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Dr Tim Luijkx and Assoc Prof Frank Gaillard et al.

The stapes (plural: stapedes) is the smallest and most medial of the three middle ear ossicles. It is the smallest bone in the standard human skeleton.

It has a base (foot piece/footplate) which articulates with the oval window and conducts vibrations to the cochlea. The base is attached to the neck via anterior and posterior arches (also called the anterior and posterior crura). On top of the neck (or hub) is a concave head (also known as the capitulum) which articulates with the lentiform nodule (lenticular process) of the incus. The combination of the capitulum, neck, and crura is collectively referred to as the stapes superstructure.

The stapes has a number of attachments:

History and etymology

"Stapes" is Latin for stirrup.

Anatomy: Head and neck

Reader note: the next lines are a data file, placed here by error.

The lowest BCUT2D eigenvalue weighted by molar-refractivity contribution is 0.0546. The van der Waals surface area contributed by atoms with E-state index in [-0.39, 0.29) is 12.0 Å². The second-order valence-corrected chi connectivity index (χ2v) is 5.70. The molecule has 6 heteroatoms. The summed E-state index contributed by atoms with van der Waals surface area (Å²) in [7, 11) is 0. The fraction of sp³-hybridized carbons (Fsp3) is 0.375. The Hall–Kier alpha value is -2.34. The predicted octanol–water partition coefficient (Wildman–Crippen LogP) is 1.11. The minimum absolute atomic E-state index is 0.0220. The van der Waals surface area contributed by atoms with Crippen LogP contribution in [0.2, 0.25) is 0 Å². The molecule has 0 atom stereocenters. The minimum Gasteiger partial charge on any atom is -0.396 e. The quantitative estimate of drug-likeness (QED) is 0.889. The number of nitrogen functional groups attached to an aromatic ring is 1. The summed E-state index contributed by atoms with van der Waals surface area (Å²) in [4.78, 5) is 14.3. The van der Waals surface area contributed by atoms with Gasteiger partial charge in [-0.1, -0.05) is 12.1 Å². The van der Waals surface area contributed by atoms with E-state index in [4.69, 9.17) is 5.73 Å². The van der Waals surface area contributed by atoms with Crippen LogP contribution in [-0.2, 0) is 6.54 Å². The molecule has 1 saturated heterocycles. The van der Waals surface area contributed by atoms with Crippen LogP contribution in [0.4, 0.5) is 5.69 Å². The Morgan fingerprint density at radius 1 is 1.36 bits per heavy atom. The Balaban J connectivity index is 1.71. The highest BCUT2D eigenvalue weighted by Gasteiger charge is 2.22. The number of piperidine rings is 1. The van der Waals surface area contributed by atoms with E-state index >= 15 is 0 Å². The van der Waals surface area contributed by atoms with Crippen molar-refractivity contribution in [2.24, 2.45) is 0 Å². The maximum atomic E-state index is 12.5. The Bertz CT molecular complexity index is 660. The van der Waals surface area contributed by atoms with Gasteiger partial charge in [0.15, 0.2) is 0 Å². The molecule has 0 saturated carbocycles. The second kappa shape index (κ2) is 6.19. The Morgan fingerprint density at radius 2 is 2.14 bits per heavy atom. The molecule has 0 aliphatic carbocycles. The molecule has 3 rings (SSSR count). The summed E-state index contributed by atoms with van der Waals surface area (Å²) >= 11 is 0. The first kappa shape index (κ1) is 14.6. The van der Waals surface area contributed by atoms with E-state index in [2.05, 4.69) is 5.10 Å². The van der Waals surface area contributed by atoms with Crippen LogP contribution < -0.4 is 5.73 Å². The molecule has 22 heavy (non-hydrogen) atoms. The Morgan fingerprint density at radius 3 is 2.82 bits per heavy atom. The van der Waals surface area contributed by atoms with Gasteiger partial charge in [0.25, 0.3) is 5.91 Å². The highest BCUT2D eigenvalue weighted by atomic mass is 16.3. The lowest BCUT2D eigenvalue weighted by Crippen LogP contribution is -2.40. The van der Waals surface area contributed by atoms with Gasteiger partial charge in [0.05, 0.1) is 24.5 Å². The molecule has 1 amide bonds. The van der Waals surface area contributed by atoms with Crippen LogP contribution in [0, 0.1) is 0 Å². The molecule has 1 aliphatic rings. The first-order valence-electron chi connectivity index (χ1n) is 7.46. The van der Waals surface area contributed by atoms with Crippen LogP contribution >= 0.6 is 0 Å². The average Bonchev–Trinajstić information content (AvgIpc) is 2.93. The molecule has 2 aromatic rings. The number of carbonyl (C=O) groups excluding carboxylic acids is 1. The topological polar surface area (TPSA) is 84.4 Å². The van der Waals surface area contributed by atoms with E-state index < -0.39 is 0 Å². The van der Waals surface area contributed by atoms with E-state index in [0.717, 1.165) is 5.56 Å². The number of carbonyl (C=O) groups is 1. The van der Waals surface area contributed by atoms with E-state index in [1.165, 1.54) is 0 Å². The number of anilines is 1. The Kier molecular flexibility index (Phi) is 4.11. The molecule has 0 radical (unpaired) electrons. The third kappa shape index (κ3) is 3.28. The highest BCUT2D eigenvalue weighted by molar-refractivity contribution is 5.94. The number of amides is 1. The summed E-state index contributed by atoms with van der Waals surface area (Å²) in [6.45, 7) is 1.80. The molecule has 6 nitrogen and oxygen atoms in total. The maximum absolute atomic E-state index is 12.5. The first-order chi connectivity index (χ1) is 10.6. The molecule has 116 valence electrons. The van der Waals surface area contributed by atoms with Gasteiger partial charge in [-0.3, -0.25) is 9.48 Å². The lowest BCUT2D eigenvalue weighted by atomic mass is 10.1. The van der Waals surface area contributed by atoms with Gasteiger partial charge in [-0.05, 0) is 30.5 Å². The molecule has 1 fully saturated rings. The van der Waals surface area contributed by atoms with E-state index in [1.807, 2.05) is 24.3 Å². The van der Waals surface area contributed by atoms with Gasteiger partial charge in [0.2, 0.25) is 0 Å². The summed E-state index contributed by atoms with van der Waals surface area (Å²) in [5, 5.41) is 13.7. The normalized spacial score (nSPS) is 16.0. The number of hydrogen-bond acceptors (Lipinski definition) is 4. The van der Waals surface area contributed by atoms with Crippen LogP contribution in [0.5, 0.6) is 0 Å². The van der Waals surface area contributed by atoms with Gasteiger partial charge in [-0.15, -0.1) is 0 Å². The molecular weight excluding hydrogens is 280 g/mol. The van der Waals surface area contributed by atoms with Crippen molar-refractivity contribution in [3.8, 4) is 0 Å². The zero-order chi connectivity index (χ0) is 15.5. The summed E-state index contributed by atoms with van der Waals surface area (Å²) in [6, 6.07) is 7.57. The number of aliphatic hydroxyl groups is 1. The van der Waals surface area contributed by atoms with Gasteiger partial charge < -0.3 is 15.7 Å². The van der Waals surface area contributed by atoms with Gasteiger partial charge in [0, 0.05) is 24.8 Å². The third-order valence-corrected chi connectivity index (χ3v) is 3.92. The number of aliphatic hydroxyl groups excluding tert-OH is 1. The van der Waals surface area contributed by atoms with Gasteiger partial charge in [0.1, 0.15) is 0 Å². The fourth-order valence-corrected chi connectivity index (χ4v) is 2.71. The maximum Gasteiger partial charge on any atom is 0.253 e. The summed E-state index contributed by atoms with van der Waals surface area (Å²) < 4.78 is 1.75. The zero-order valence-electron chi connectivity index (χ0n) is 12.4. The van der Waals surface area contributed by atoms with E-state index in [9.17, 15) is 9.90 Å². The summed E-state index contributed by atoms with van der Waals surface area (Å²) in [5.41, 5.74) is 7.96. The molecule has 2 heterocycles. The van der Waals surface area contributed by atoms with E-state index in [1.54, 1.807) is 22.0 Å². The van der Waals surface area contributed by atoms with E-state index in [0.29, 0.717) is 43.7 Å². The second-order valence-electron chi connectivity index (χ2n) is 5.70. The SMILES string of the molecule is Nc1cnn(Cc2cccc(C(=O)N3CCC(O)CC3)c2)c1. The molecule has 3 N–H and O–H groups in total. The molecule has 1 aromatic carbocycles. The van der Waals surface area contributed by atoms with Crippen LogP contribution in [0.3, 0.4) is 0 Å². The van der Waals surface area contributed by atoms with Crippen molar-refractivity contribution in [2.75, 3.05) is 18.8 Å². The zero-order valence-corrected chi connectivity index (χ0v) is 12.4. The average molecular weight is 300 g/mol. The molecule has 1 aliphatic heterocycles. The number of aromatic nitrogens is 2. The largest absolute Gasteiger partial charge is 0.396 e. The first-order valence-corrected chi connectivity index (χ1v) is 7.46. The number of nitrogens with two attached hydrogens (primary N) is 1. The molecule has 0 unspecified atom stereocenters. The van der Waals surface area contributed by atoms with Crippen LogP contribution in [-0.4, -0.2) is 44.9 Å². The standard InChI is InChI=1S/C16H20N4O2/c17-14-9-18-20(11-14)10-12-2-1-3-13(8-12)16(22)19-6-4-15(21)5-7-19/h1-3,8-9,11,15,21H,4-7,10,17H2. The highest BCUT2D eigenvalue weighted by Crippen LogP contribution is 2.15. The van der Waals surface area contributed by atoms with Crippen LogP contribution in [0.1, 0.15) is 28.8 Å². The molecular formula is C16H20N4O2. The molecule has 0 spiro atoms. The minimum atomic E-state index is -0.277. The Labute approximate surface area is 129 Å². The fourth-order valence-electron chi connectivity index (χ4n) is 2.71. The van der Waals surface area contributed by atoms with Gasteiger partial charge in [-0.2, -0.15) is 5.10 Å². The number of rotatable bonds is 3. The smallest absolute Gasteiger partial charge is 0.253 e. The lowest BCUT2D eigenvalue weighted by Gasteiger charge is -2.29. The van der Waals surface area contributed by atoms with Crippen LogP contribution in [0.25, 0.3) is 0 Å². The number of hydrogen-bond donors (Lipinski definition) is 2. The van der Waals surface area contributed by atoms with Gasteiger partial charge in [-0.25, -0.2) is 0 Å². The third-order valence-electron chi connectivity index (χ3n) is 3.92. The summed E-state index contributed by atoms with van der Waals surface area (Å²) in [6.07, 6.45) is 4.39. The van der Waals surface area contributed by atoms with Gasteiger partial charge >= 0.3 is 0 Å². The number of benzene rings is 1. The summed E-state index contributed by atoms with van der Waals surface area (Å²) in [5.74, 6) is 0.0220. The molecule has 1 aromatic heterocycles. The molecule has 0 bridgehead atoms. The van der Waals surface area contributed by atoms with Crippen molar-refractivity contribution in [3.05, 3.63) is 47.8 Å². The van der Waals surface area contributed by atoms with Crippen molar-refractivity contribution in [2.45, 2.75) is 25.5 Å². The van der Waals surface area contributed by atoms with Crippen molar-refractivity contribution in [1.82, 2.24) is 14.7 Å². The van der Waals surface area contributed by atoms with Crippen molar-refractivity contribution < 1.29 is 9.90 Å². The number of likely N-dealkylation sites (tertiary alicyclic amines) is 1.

Anatomy: Head and neck

Article information

rID: 2084
System: Head & Neck
Section: Anatomy
Tag: refs, stub
Synonyms or Alternate Spellings:
  • Head of the stapes
  • Capitulum of the stapes
  • Crura of the stapes
  • Foot piece of the stapes
  • Footplate of the stapes
  • Base of the stapes
  • Hub of the stapes
  • Neck of the stapes
  • Stapes superstructure

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Cases and figures

  • Figure 1: stapes illustration
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  • Figure 2: anatomy of the middle ear
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  • Figure 3: CT - axial
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  • Figure 4: annotated CT
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  • Figure 5: middle ear anatomy illustrations
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  • Figure 6: middle ear anatomy illustrations
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